Sisters Shayna

Sisters Shayna

Colwood woman’s birthday project helps homeless

Reaching out at Christmastime has become tradition for St. Pierre family

There’s an assembly line set up on the kitchen table of the St. Pierre house in Colwood.

Mom Suzanne, along with daughters Kylie and Amanda, is busily squeezing tubes of coloured icing onto gingerbread cookies of various shapes and sizes. Third daughter, Shayna, pops in with baby niece Nevaya, Amanda’s daughter, to do a quick tasting run.

The home workshop is part of the building process for this family’s special Christmas tradition: going out on Suzanne’s birthday, Dec. 21, and delivering care packages to homeless individuals who are trying to stay warm and dry at this time of year on the streets of Victoria.

“You see somebody sitting in a doorway and it’s obvious they’re camping there for the night,” Suzanne says. “You just walk up and ask them if they’d like a gift bag. We usually end up at Our Place and they get whatever we don’t give out.”

The packages include everything from socks and gloves to toiletries, sandwiches and other edible treats. Many of the non-food items are donated by local merchants, including the Westin Bear Mountain Resort, Holiday Inn Express Colwood, and Sheraton Four Points Victoria. Superstore, Cob’s Bread and Sysco Foods, among others, have provided food products.

The evolution of the birthday charity run started when Kylie, a 2015 Belmont graduate, was at Dunsmuir middle school, Suzanne says. A teacher there would organize a similar project and invite any kids and parents who wanted to volunteer to help out. “We walked around downtown and gave what we could to the homeless and let them tell their story. We did that two or three times a year.”

The birthday project, now in its second year, is “very rewarding” and has become bigger than they expected, she adds. “I just thought, my birthday is so close to Christmas and we’ve just doled out stupid amounts of money (for gifts), so we give out a bunch of things.”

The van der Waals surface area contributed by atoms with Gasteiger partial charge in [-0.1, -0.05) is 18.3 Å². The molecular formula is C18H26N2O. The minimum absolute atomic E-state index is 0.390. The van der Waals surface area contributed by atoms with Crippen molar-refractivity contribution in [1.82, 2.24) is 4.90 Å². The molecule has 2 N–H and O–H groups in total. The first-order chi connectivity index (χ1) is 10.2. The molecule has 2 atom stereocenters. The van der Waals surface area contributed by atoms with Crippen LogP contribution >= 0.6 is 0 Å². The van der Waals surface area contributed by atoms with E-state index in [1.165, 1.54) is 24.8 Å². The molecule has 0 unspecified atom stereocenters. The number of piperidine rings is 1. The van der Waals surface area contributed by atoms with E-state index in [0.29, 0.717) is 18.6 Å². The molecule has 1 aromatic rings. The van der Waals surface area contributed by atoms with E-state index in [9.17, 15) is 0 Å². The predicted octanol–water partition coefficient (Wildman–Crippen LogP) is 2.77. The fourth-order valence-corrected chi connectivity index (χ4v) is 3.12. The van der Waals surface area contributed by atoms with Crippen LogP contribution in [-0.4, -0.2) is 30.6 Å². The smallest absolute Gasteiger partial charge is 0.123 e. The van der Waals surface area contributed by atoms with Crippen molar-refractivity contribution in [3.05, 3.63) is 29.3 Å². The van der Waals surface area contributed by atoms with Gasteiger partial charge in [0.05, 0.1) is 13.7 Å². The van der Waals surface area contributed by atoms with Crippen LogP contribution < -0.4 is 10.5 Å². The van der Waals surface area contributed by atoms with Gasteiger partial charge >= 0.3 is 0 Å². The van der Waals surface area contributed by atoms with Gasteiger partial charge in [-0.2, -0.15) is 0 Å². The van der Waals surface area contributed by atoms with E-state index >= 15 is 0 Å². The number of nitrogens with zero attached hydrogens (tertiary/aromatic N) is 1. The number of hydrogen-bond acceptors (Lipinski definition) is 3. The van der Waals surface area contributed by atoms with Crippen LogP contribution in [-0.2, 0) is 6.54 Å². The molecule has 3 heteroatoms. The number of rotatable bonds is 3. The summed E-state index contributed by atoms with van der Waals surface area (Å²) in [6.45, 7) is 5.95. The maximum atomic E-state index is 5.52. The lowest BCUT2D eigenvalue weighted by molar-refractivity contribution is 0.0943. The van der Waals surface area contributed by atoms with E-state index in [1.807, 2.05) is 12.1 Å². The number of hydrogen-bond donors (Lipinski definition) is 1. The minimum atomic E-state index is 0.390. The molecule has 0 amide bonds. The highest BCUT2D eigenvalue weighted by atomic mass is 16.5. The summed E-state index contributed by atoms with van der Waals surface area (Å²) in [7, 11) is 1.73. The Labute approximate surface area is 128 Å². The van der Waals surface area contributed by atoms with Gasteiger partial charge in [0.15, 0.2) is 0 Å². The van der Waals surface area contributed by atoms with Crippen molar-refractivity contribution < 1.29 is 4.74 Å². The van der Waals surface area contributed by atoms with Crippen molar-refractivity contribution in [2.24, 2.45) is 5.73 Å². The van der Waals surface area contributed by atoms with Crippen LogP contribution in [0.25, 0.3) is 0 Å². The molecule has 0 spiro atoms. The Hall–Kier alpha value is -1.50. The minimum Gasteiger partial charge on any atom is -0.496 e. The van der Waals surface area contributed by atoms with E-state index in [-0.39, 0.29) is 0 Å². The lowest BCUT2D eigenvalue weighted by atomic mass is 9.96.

Kylie is so convinced of the value of this project that she asked the family to do a similar run on her birthday in May.

“I’m not going to lie, I probably cry every time we do this,” she says of the giving. “They’re so grateful. It makes you feel so good.”

Amanda, a culinary expert who adds a few personal touches to the food part of the care packages, says providing edibles for people with no way of cooking things is important.

She, like each of the siblings, has friends who’ve latched on to this grassroots program. They gather at the house to help make sandwiches, for example, or head out to the streets to help with the distribution.

“Once when we were out a homeless man asked for a belt,” she recalls. “My friend Cody literally took his belt off and gave it to him. He didn’t want to take it at first, but Cody insisted and said he’s got another at home.”

The sisters agree that going out and connecting with people living hand to mouth on the street is a humbling experience and reminds them how fortunate they are to have a place to live and regular meals.

Suzanne appreciates the opportunity to share the experience with her kids.

“I’ve seen them learn compassion, empathy, caring,” she says. “Kids have to really see you be involved and care about stuff like that, or they won’t get it. You can say one thing to your kids, but if you behave in a different way they follow your lead.”

How you can help:

There’s still time to donate items or sign up to help Suzanne St. Pierre and family’s Dec. 21 care package delivery to homeless folks living on the streets of Victoria.

Among the items in demand for the bags are gloves, socks, toques, sleeping bags and umbrellas. To get in touch and arrange a drop-off time, send her an email to or call 250-896-5764.

Asked if there other ways to help the homeless, St. Pierre suggested volunteering at organizations such as Our Place or the Victoria Cool-Aid Society.

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